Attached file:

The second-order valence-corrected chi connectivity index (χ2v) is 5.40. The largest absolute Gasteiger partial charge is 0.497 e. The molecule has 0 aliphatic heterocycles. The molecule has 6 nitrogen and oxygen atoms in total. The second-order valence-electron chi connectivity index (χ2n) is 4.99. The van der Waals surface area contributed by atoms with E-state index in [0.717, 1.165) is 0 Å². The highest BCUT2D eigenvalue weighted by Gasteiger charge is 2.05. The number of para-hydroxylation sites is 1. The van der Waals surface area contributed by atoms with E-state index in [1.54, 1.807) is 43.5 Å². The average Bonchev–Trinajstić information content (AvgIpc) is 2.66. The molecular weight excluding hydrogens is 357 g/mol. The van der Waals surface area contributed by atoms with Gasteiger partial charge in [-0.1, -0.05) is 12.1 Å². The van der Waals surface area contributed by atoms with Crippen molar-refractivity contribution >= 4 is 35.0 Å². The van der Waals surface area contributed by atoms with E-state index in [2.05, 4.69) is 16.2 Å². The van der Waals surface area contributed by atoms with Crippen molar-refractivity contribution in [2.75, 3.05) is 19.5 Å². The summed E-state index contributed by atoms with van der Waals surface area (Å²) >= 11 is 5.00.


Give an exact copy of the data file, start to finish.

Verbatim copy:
The second-order valence-corrected chi connectivity index (χ2v) is 5.40. The largest absolute Gasteiger partial charge is 0.497 e. The molecule has 0 aliphatic heterocycles. The molecule has 6 nitrogen and oxygen atoms in total. The second-order valence-electron chi connectivity index (χ2n) is 4.99. The van der Waals surface area contributed by atoms with E-state index in [0.717, 1.165) is 0 Å². The highest BCUT2D eigenvalue weighted by Gasteiger charge is 2.05. The number of para-hydroxylation sites is 1. The van der Waals surface area contributed by atoms with E-state index in [1.54, 1.807) is 43.5 Å². The average Bonchev–Trinajstić information content (AvgIpc) is 2.66. The molecular weight excluding hydrogens is 357 g/mol. The van der Waals surface area contributed by atoms with Gasteiger partial charge in [-0.1, -0.05) is 12.1 Å². The van der Waals surface area contributed by atoms with Crippen molar-refractivity contribution >= 4 is 35.0 Å². The van der Waals surface area contributed by atoms with E-state index in [2.05, 4.69) is 16.2 Å². The van der Waals surface area contributed by atoms with Crippen molar-refractivity contribution in [2.75, 3.05) is 19.5 Å². The summed E-state index contributed by atoms with van der Waals surface area (Å²) >= 11 is 5.00.